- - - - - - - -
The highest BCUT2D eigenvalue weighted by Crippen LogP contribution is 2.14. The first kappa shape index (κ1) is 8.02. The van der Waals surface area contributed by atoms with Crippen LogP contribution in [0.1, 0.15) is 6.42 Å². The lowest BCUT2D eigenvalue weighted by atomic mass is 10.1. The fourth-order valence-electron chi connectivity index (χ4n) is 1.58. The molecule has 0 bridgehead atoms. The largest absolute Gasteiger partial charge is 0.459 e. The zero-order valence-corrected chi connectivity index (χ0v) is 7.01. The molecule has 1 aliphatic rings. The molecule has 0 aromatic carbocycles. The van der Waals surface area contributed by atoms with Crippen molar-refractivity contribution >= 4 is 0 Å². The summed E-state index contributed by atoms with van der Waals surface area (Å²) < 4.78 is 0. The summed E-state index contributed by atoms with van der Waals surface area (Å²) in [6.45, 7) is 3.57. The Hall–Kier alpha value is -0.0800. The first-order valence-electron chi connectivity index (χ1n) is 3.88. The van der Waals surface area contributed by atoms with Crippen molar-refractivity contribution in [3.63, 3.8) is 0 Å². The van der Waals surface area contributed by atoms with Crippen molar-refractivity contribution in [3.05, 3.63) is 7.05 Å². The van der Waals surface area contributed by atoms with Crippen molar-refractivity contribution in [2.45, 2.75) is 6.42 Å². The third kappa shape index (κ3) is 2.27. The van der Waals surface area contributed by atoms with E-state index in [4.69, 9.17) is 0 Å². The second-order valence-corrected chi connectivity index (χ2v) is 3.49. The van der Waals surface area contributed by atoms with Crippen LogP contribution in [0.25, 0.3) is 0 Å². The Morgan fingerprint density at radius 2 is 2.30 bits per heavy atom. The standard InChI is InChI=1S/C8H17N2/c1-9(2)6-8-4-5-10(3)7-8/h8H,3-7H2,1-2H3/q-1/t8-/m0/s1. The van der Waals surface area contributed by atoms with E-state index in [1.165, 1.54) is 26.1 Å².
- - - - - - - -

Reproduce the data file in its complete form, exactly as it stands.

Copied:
The highest BCUT2D eigenvalue weighted by Crippen LogP contribution is 2.14. The first kappa shape index (κ1) is 8.02. The van der Waals surface area contributed by atoms with Crippen LogP contribution in [0.1, 0.15) is 6.42 Å². The lowest BCUT2D eigenvalue weighted by atomic mass is 10.1. The fourth-order valence-electron chi connectivity index (χ4n) is 1.58. The molecule has 0 bridgehead atoms. The largest absolute Gasteiger partial charge is 0.459 e. The zero-order valence-corrected chi connectivity index (χ0v) is 7.01. The molecule has 1 aliphatic rings. The molecule has 0 aromatic carbocycles. The van der Waals surface area contributed by atoms with Crippen molar-refractivity contribution >= 4 is 0 Å². The summed E-state index contributed by atoms with van der Waals surface area (Å²) < 4.78 is 0. The summed E-state index contributed by atoms with van der Waals surface area (Å²) in [6.45, 7) is 3.57. The Hall–Kier alpha value is -0.0800. The first-order valence-electron chi connectivity index (χ1n) is 3.88. The van der Waals surface area contributed by atoms with Crippen molar-refractivity contribution in [3.63, 3.8) is 0 Å². The van der Waals surface area contributed by atoms with Crippen molar-refractivity contribution in [3.05, 3.63) is 7.05 Å². The van der Waals surface area contributed by atoms with Crippen molar-refractivity contribution in [2.45, 2.75) is 6.42 Å². The third kappa shape index (κ3) is 2.27. The van der Waals surface area contributed by atoms with E-state index in [4.69, 9.17) is 0 Å². The second-order valence-corrected chi connectivity index (χ2v) is 3.49. The van der Waals surface area contributed by atoms with Crippen LogP contribution in [0.25, 0.3) is 0 Å². The Morgan fingerprint density at radius 2 is 2.30 bits per heavy atom. The standard InChI is InChI=1S/C8H17N2/c1-9(2)6-8-4-5-10(3)7-8/h8H,3-7H2,1-2H3/q-1/t8-/m0/s1. The van der Waals surface area contributed by atoms with E-state index in [1.165, 1.54) is 26.1 Å².